Timing Code Execution: %timeit

Another example of a useful magic function is %timeit, which will automatically determine the execution time of the single-line Python statement that follows it. For example, we may want to check the performance of a list comprehension:

In [8]: %timeit L = [n ** 2 for n in range(1000)]
1000 loops, best of 3: 325 µs per loop

The benefit of %timeit is that for short commands it will automatically perform multiple runs in order to attain more robust results. For multi line statements, adding a second % sign will turn this into a cell magic that can handle multiple lines of input. For example, here's the equivalent construction with a for-loop:

In [9]: %%timeit
   ...: L = []
   ...: for n in range(1000):
   ...:     L.append(n ** 2)
   ...: 
1000 loops, best of 3: 373 µs per loop

We can immediately see that list comprehensions are about 10% faster than the equivalent for-loop construction in this case. We'll explore %timeit and other approaches to timing and profiling code in Profiling and Timing Code.

 
## Help on Magic Functions: ``?``, ``%magic``, and ``%lsmagic``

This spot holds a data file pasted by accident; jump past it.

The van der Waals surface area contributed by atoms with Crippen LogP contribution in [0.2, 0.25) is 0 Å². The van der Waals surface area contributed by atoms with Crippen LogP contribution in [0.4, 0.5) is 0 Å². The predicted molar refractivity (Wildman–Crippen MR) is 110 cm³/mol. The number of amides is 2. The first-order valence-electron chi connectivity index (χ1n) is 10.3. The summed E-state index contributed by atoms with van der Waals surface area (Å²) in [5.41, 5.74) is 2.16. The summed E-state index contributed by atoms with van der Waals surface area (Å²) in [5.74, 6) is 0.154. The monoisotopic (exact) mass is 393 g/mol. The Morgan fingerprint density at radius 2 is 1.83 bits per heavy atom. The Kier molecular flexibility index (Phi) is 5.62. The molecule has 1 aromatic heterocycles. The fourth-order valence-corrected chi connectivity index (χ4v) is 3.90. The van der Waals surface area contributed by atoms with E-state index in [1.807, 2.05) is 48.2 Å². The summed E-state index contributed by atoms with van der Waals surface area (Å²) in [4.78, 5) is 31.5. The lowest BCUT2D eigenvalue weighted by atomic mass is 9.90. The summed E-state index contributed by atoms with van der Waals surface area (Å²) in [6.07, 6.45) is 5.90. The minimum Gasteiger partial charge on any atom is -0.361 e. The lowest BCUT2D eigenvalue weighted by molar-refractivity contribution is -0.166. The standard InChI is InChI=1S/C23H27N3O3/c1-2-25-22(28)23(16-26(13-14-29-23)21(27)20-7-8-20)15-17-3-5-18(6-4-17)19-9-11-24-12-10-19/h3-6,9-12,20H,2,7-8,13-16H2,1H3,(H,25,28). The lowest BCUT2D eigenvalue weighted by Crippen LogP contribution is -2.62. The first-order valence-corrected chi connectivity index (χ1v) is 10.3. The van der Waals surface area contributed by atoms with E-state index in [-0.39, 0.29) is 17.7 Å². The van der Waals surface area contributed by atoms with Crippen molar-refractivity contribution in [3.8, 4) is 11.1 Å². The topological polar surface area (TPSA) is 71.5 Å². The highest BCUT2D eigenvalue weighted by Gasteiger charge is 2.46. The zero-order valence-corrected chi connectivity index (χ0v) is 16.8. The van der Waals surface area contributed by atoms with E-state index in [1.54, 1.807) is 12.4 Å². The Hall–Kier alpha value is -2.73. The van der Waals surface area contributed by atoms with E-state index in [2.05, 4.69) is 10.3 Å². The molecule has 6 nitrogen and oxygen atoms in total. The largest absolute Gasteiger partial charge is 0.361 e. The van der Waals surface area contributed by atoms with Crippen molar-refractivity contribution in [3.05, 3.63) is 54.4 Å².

Like normal Python functions, IPython magic functions have docstrings, and this useful
documentation can be accessed in the standard manner.
So, for example, to read the documentation of the ``%timeit`` magic simply type this:
```ipython
In [10]: %timeit?
```
Documentation for other functions can be accessed similarly.
To access a general description of available magic functions, including some examples, you can type this:
```ipython
In [11]: %magic
```
For a quick and simple list of all available magic functions, type this:
```ipython
In [12]: %lsmagic
```
Finally, I'll mention that it is quite straightforward to define your own magic functions if you wish.
We won't discuss it here, but if you are interested, see the references listed in [More IPython Resources](01.08-More-IPython-Resources.ipynb).

Help on Magic Functions: ?, %magic, and %lsmagic

Like normal Python functions, IPython magic functions have docstrings, and this useful documentation can be accessed in the standard manner. So, for example, to read the documentation of the %timeit magic simply type this:

In [10]: %timeit?

Documentation for other functions can be accessed similarly. To access a general description of available magic functions, including some examples, you can type this:

In [11]: %magic

For a quick and simple list of all available magic functions, type this:

In [12]: %lsmagic